If you have been injured -- physically and/or mentally -- as a result of another…
How Personal Injury Cases Are Compensated
The amount of compensation from a personal injury case strongly depends upon the type of injury and the resultant losses. Your losses from a car accident, truck accident, motorcycle accident, slip and fall, or an injury in or around a business that allowed conditions that led to an accident could include several different things. Some of these are as follows:
- Medical Treatment – If you are sufficiently injured to warrant filing a lawsuit, then you are likely to have medical treatment and the bills that go with it. This should be our first consideration.
- Loss of Income – An injury can prevent you from pursuing normal activity. For example, if you are a bricklayer and you have broken your arm, you are unlikely to be able to engage in your work for at least six weeks – the normal time for a broken bone to heal. It would be logical to pursue compensation for lost wages for that time. An added consideration might be whether you are able to retain the job.
- Property Loss – If your car, items of clothing, or other possessions were damaged during the accident, then you would be able to create a claim for the value of the items.
- Pain and Suffering – This is a general legal concept that can encompass many things. It can mean actual physical pain, for example, a broken bone causes excruciating and debilitating pain. But it can also mean emotional pain. If the accident prevents you from participating in something dearly anticipated, then that would cause a different sort of pain. If trauma is involved in the accident that results in anxiety, stress, loss of sleep, and similar symptoms, then that can be incorporated under this heading.
- Emotional Distress – Sometimes lumped in with pain & suffering, this deals specifically with emotional reactions to the accident. An emotional reaction could be sadness over a temporary loss of mobility or similar difficulty right on up through full-blown distress that requires professional help to overcome.
- Loss of Enjoyment – Very similar to pain and suffering or emotional distress, this is considered when the injury prevents you from engaging in pursuits that would normally give you pleasure. For example, if you spend time in a gymnasium each week practicing gymnastics, a broken limb would certainly cause a loss of that activity. If the broken appendage cannot be restored to normal function, that loss could be permanent.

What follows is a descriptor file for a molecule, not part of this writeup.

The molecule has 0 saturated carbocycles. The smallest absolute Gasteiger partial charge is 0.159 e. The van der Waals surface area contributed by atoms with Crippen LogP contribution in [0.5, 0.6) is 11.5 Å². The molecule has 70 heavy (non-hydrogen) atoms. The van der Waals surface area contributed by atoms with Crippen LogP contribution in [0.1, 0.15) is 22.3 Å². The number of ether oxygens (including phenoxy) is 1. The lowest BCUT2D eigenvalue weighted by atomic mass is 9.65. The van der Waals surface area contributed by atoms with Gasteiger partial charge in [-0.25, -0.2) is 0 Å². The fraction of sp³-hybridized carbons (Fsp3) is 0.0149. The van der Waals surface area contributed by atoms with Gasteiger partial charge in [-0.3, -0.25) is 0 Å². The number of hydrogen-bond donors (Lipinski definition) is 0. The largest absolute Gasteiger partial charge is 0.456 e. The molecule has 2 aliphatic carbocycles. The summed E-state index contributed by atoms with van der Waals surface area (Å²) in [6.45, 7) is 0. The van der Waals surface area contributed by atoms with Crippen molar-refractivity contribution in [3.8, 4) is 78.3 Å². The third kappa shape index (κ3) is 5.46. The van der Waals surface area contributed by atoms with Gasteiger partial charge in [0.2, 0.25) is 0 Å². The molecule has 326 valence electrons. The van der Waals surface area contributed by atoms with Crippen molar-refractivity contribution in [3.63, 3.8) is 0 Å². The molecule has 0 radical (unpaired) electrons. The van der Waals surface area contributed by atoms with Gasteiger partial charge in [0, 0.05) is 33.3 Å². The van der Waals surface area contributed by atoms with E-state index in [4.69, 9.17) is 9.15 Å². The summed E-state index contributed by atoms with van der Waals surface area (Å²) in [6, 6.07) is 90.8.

- Loss of Consortium – This occurs when the injury causes separation between the sufferer and family members. This could include a situation that affects a marriage or a separation between a parent and child. In some cases, the money for this type of loss might be awarded to family members rather than the victim.
- Punitive Damages – If it can be shown that the person or persons responsible for the accident allowed inappropriate conditions or behavior to cause the damage, then they might be further charged for the situation. This is a sum added as a deterrent to further neglect an activity that might cause difficulty for others in the future.
Do We Have to Go To Court?
No one wants to go to court. Therefore, injury cases are, as it is often expressed, “settled out of court.” We can advise you as to whether an out-of-court settlement is reasonable and in your best interests. Settling out of court can save all parties' embarrassment, and it avoids the costs associated with court proceedings. Sometimes, however, that is the only way to recover your losses. Giving you appropriate advice is part of our responsibility.
Did You Know...
Your behavior or responses can affect the outcome of your case. Here are a few things which you should be aware:
- Comparative Negligence – This is when the opposition can show that you are at least partially at fault for a situation. For example, if you are rear-ended, if it can be proven that you stopped abruptly without good cause, or that your brake lights were out, your compensation might be reduced.
- Contributory Negligence – Similar to the above, but somewhat different in scope, contributory negligence is a situation where your carelessness or actions helped cause the accident. In such a case, you might not receive any compensation at all.
- Failure to Mitigate Damages – This addresses your behavior after the accident. This is why it is so important for you to carefully follow your physician’s instructions. If it can be shown that you didn’t make every effort to get well, return to work, and so on, then that will work against you. These considerations are reasonable things that have been set up to help prevent people from inflating or creating their status to gain compensation.
If you have been injured, it is important not to appear to fall into any of these categories. They are also why we should be the first person you call – even before contacting your insurance company. We can help steer you around these conceptual shoals so that your accident can be addressed correctly.